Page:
The best option for the teachers at Orlando Ballet School to helping the dancers at lower their stress levels and in turn, reducing injuries, would be to provide a sports psychologist for the athletes to go to improve the athlete’s mental health and to help them deal with the stress or pressure. This would be provided by the coach or teacher and if they are unable the parents should bring their athlete to them on their own. Many times, the athlete cannot place where their stress started and by talking to a professional about these stressors they be able to get to the bottom of it and avoid the injuries (Moffett, n.d.). By adding a small extra cost to the student’s tuition, the coaches and teachers could find a very qualified psychologist to meet with the athletes one on one each week (“Sports Psychology Helps Professional and Amateur Athletes”, 2017). Sport psychology is a largely growing science that has been backed up by not just scientific facts, but well-documented psychological principal that can benefit the athlete to reach their full potential at the best time (Turner,2014). If left untreated the high levels of stress on an athlete can cause lower enjoyment, poor performance, potential burnout, quitting the sport, weakened immune system, and the increased risk of injury (Mayo Clinic Staff, 2016).

"The best option for the teachers at Orlando Ballet School to helping the dancers at lower their stress levels and in turn, reducing injuries, would be to provide a sports psychologist for the athletes to go to improve the athlete’s mental health and to help them deal with the stress or pressure."

The sports psychologists can also teach them coping strategies for not just sports, and things they could take into their future careers and life. Sports psychologists can help the students make the tricky transition from sports to real life (“Mind Games: Could You Benefit from a Sports Psychologist?”, 2011). Some of the most effective strategies used by athletes and psychologists are visualization, focus cues, recognizing that they are only competing with themselves, confidence in training, consistency of effort, and teamwork (“Coping Strategies Used by Elite Athletes”, 2012). Each athlete responds differently, causing it to be important for the psychologist to understand them and figure out if physiological, behavioral, or cognitive coping strategies would be most beneficial for their performance (Moffett, n.d.). This is also beneficial to help the athlete deal with the pressures of competition and the overall stress put on them by either themselves or their coaches (“Sports Psychology Helps Professional and Amateur Athletes”, 2017). Many sports organizations are starting to employ a sports psychologist to educate coaches on how to help the athlete enjoy the sport more and develop a healthy mental health.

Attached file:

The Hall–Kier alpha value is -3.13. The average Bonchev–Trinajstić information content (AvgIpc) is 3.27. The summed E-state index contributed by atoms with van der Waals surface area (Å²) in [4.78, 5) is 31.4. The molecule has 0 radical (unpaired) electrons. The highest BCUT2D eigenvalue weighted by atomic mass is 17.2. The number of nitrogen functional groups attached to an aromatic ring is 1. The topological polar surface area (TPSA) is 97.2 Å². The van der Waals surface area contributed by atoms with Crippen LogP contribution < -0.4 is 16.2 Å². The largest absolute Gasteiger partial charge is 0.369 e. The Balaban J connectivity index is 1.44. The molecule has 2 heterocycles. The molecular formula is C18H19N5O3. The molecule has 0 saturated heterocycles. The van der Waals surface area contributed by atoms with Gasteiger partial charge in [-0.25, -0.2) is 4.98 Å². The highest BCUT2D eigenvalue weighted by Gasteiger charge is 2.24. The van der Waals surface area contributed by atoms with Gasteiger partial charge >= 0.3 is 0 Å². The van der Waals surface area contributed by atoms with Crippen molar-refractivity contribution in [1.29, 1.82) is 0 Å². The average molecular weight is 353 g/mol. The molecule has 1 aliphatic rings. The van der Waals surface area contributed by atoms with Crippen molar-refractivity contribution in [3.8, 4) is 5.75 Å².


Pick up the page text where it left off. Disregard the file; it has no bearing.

These injuries, which were most likely due to high stress, can cause even more stress and mental fatigue, leading to a never-ending cycle.